While the excitement of getting going made Day 1 a great day, Day 2 was no less exciting. For many of us in the Trekking for Kids group, that was mainly due to the change in the landscape (and maybe having one day under our belt?). Day 1 on the Machame Route had us hike through the forest zone at the base of Mt. Kilimanjaro; nice but not terribly interesting (at least to me). We had heard Day 1 could be tough if it were raining or had just rained with the mud, etc. But we had good luck on the weather front.
In any case, on Day 2, we moved into what is called “the moorlands“. And it was a landscape I really liked, offering interesting plants and great views as well. But before we got going on Day 2, I took a look around when I got out of my tent at the Machame Camp (at 10,200 ft / 3,100 m) and this is what was waiting for me!
A moorland? What is that?
I had no idea what moorlands were prior to the hike. So I looked the term up and it said it was a climate zone at some elevation with low-growing vegetation and fog. In the end, the descriptions I had found didn’t really help me conjure a good mental picture though the Wikipedia article actually had a picture of Kili’s moorlands. No worries, I was about to spend a whole day hiking the moorlands of Kili so I stopped trying to get that mental picture. And these are some of the sights of the moorlands! (Hope they give you a better sense of the moorlands than Wikipedia gave me.)
Great vistas were part of our reward on Day 2!
We left camp early in the morning around 7:45 AM under a great and beautiful blue sky. We could see neighboring Mt. Meru in the distance which made for some good photos of the view.
The trail that day was pretty rocky but not in an intense way as other days. Interesting larger rocks along the way also made for photo opps that the group did not let go to waste. This group let NO photo opp go to waste!!
A beautiful place to spend the night: Shira Camp
We had had a great day but it was to get better after the 5.5 mile (9 km) hike: Shira Camp at 12,600 ft (3,840 m) (a gain of 2,400 ft in the day), where we were going to stay that night, was one of the most beautiful spots I saw on the entire climb. It overlooked a ridge (the Shira Ridge) and, turning 180 degrees, would leave you facing the summit of Kili. It was breathtaking, especially at sunset. We were fortunate that we got to camp about 6 hours after we started (around 2 PM) which allowed us ample time to soak in the views – and get good rest before the challenge of Day 3!
One of our trekkers, Annie, had brought, of all things, a couple of small kites, and it was neat to watch her and others fly them. Myself? I joined fellow trekkers Olivia and Austin in doing some stretches after the long day of hiking – but enjoying the great views while at it!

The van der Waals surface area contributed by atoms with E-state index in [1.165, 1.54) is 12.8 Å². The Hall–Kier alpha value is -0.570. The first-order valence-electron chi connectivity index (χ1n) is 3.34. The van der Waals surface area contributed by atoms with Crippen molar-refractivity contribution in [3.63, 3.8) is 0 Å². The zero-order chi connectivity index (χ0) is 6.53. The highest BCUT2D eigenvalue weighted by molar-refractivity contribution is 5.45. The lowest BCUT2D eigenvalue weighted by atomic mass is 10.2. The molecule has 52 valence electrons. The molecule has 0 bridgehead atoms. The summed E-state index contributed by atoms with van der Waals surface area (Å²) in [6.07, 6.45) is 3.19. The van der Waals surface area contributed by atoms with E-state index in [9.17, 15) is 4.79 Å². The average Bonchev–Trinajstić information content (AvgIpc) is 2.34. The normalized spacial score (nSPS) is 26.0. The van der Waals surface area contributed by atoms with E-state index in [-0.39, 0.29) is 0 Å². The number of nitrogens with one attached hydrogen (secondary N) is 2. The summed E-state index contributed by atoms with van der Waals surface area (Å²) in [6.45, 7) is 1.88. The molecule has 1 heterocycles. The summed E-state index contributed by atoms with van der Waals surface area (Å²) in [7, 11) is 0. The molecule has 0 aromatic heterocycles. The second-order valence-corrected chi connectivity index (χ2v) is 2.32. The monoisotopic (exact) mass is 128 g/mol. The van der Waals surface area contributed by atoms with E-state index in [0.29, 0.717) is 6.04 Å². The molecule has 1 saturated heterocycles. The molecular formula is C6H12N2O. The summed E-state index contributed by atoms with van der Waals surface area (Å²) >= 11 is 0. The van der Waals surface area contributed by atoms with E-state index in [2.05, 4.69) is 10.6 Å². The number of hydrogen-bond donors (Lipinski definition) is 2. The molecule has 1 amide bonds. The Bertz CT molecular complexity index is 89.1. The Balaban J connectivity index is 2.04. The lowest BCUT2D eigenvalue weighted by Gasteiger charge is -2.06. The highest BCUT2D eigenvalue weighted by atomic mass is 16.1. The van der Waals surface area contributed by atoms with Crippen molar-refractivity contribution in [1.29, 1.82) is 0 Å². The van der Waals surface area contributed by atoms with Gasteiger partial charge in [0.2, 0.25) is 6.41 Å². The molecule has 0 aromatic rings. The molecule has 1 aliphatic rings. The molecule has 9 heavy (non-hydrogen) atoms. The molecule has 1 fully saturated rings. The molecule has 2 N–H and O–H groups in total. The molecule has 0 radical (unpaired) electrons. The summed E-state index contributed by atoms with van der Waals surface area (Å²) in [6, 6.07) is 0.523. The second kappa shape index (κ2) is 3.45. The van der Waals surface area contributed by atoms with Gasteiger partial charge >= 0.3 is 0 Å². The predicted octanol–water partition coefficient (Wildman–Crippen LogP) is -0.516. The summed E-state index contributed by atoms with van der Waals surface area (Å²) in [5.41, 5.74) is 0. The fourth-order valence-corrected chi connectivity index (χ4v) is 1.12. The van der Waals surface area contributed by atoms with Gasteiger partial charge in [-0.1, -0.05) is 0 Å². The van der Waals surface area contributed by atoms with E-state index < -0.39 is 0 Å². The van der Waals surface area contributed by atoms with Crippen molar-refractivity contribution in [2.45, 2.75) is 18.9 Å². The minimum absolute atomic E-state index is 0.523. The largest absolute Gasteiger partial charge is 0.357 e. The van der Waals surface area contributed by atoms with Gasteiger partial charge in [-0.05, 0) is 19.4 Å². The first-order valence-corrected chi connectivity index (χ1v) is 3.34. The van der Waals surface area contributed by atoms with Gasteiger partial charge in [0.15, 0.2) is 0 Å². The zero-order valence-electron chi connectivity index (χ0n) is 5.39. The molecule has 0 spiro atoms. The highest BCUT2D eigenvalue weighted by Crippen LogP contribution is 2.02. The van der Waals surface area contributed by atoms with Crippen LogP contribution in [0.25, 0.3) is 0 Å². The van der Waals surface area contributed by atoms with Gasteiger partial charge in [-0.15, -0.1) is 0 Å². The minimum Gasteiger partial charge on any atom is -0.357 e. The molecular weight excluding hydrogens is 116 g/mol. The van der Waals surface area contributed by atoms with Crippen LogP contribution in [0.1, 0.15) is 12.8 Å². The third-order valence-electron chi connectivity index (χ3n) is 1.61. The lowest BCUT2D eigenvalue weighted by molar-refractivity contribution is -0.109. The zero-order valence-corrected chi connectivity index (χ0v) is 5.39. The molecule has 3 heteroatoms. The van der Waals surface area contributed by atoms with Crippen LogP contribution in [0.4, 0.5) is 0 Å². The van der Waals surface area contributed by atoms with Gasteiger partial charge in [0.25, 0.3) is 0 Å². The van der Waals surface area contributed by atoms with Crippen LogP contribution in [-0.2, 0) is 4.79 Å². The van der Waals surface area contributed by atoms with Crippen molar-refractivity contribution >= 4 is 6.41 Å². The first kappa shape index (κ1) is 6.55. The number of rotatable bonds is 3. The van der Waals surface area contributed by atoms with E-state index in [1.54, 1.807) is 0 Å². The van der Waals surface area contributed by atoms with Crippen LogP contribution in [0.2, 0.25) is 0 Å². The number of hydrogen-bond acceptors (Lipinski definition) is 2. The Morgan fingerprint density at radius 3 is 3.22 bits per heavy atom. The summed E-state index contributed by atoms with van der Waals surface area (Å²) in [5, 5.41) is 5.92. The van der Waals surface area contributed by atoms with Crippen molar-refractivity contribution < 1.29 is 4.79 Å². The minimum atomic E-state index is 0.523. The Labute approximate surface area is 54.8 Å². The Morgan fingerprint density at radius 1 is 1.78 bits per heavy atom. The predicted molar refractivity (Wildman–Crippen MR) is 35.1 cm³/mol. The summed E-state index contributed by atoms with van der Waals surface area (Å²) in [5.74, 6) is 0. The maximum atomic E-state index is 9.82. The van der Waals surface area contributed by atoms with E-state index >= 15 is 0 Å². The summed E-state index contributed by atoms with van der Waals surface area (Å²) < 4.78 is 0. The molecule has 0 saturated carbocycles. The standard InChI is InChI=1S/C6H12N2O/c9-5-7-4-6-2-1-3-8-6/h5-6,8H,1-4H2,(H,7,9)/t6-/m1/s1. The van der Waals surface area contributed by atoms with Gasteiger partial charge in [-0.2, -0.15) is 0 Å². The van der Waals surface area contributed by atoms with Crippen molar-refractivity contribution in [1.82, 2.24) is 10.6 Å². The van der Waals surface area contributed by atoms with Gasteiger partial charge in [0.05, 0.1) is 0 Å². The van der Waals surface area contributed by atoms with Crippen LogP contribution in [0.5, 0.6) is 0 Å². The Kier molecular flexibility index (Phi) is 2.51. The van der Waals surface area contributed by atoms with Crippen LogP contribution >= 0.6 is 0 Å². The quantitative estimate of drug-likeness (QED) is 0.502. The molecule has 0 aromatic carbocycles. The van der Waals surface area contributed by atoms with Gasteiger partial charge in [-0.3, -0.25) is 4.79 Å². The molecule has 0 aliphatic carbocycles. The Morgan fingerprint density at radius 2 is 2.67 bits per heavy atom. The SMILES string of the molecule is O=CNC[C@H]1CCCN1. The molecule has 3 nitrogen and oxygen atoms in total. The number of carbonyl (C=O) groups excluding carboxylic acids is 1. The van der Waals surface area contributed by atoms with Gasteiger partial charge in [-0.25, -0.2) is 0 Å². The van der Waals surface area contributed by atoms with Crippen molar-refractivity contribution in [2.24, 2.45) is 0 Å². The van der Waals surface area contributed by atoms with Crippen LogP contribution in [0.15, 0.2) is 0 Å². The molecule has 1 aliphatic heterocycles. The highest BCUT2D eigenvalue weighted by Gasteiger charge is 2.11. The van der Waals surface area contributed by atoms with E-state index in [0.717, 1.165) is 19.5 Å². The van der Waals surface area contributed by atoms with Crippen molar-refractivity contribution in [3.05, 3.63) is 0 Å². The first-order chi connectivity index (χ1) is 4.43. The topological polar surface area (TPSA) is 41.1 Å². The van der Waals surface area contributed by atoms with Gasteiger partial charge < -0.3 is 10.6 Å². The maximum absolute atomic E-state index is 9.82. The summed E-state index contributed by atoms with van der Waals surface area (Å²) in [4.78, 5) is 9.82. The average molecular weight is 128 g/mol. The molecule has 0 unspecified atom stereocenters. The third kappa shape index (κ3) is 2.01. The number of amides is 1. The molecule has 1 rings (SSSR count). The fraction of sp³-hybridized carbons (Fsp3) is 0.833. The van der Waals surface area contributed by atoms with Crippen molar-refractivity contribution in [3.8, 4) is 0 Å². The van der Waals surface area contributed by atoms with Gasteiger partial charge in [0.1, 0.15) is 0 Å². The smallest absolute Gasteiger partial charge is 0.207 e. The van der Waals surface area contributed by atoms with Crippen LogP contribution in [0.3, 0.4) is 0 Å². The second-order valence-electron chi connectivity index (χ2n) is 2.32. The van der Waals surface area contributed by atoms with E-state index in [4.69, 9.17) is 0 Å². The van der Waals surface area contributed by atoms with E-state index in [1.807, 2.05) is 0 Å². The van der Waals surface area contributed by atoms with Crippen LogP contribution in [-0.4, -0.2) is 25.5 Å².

One of the spots with the best view of the ridge and, therefore, a great spot for a photo opp also seemed to be the best spot for a cellphone signal as a few guides would sit on those rock and text away for a while. This spot also happened to be like within 10 ft (3m) from the toilet-tent nearest to my tent – a place I would visit a couple of times during the night as Diamox (the med you take to help prevent altitude sickness) is a very effective diuretic… One of the best pieces of advice we got pre-trip was to bring a so-called “pee bottle” so one could relieve oneself within “the comfort” of one’s own tent… Easier for guys than gals, I am sure. Of course, if the bottle runneth over or a case of bad aiming hit, neither would not be a good situation (not alluding to ANYONE in the group…) so care must be taken in the use of said bottle… Sometimes though, the bottle did not have enough capacity for production so one still had to go outside. That was a slight pain as one had to put on the shoes, maybe a jacket and long pants, find the headlamp, etc. But I never failed to fall asleep easily upon returning from these small nighttime outings, mercifully…
I am not sure how this post took such a turn, dear reader, so I will bring myself back to the more pleasant topic of the hike… OK, since I have already brought the topic up, here is a gratuitous photo of the portable toilet in the toilet-tent. (I know some of my friends and family are DYING to see a pic of one of these.) Are you glad I went “there”?
So, quickly switching gears (warning: awkward turn of topic coming…), this day we had one of our many favorite lunches: grilled tomato, cheese and cucumber sandwiches! A real treat and we all gobbled up these babies up happily!
When it is all said and done…
So all these make for great memories of Day 2 but these are the images that really capture the “awesomeness” of the day for me.
Back to Day 1…
On to Day 3…
Other posts about the Kilimanjaro trek: